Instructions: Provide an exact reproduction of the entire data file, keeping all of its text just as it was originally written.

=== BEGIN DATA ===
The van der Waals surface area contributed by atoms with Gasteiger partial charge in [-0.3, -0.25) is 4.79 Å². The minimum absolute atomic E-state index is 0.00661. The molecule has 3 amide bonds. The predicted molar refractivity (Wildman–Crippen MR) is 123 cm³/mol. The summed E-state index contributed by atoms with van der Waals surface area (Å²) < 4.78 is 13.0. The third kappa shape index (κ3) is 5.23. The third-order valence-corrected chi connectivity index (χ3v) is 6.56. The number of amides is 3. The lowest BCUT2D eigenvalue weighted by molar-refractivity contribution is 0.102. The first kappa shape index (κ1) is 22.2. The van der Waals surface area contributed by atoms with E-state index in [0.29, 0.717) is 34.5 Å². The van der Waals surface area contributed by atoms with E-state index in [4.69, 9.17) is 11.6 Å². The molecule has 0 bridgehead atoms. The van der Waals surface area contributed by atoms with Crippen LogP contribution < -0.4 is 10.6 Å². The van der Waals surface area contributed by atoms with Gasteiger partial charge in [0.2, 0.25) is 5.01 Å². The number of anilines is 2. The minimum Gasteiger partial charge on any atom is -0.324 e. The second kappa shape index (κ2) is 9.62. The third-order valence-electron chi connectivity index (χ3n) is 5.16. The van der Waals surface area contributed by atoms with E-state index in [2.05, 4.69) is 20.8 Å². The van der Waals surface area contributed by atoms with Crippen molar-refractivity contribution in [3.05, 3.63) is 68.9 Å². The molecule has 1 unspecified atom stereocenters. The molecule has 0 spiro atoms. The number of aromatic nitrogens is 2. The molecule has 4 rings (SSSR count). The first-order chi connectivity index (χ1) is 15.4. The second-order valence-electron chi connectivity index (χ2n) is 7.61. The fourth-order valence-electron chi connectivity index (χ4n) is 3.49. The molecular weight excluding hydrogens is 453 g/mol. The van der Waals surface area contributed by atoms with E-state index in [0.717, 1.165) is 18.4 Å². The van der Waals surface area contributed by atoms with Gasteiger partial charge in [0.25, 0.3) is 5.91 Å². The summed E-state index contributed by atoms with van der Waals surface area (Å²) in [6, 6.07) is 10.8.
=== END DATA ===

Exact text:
The van der Waals surface area contributed by atoms with Gasteiger partial charge in [-0.3, -0.25) is 4.79 Å². The minimum absolute atomic E-state index is 0.00661. The molecule has 3 amide bonds. The predicted molar refractivity (Wildman–Crippen MR) is 123 cm³/mol. The summed E-state index contributed by atoms with van der Waals surface area (Å²) < 4.78 is 13.0. The third kappa shape index (κ3) is 5.23. The third-order valence-corrected chi connectivity index (χ3v) is 6.56. The number of amides is 3. The lowest BCUT2D eigenvalue weighted by molar-refractivity contribution is 0.102. The first kappa shape index (κ1) is 22.2. The van der Waals surface area contributed by atoms with E-state index in [0.29, 0.717) is 34.5 Å². The van der Waals surface area contributed by atoms with E-state index in [4.69, 9.17) is 11.6 Å². The molecule has 0 bridgehead atoms. The van der Waals surface area contributed by atoms with Crippen LogP contribution < -0.4 is 10.6 Å². The van der Waals surface area contributed by atoms with Gasteiger partial charge in [0.2, 0.25) is 5.01 Å². The number of anilines is 2. The minimum Gasteiger partial charge on any atom is -0.324 e. The second kappa shape index (κ2) is 9.62. The third-order valence-electron chi connectivity index (χ3n) is 5.16. The van der Waals surface area contributed by atoms with E-state index in [2.05, 4.69) is 20.8 Å². The van der Waals surface area contributed by atoms with Crippen molar-refractivity contribution in [3.05, 3.63) is 68.9 Å². The molecule has 1 unspecified atom stereocenters. The molecule has 0 spiro atoms. The number of aromatic nitrogens is 2. The molecule has 4 rings (SSSR count). The first-order chi connectivity index (χ1) is 15.4. The second-order valence-electron chi connectivity index (χ2n) is 7.61. The fourth-order valence-electron chi connectivity index (χ4n) is 3.49. The molecular weight excluding hydrogens is 453 g/mol. The van der Waals surface area contributed by atoms with E-state index in [0.717, 1.165) is 18.4 Å². The van der Waals surface area contributed by atoms with Gasteiger partial charge in [0.25, 0.3) is 5.91 Å². The summed E-state index contributed by atoms with van der Waals surface area (Å²) in [6, 6.07) is 10.8.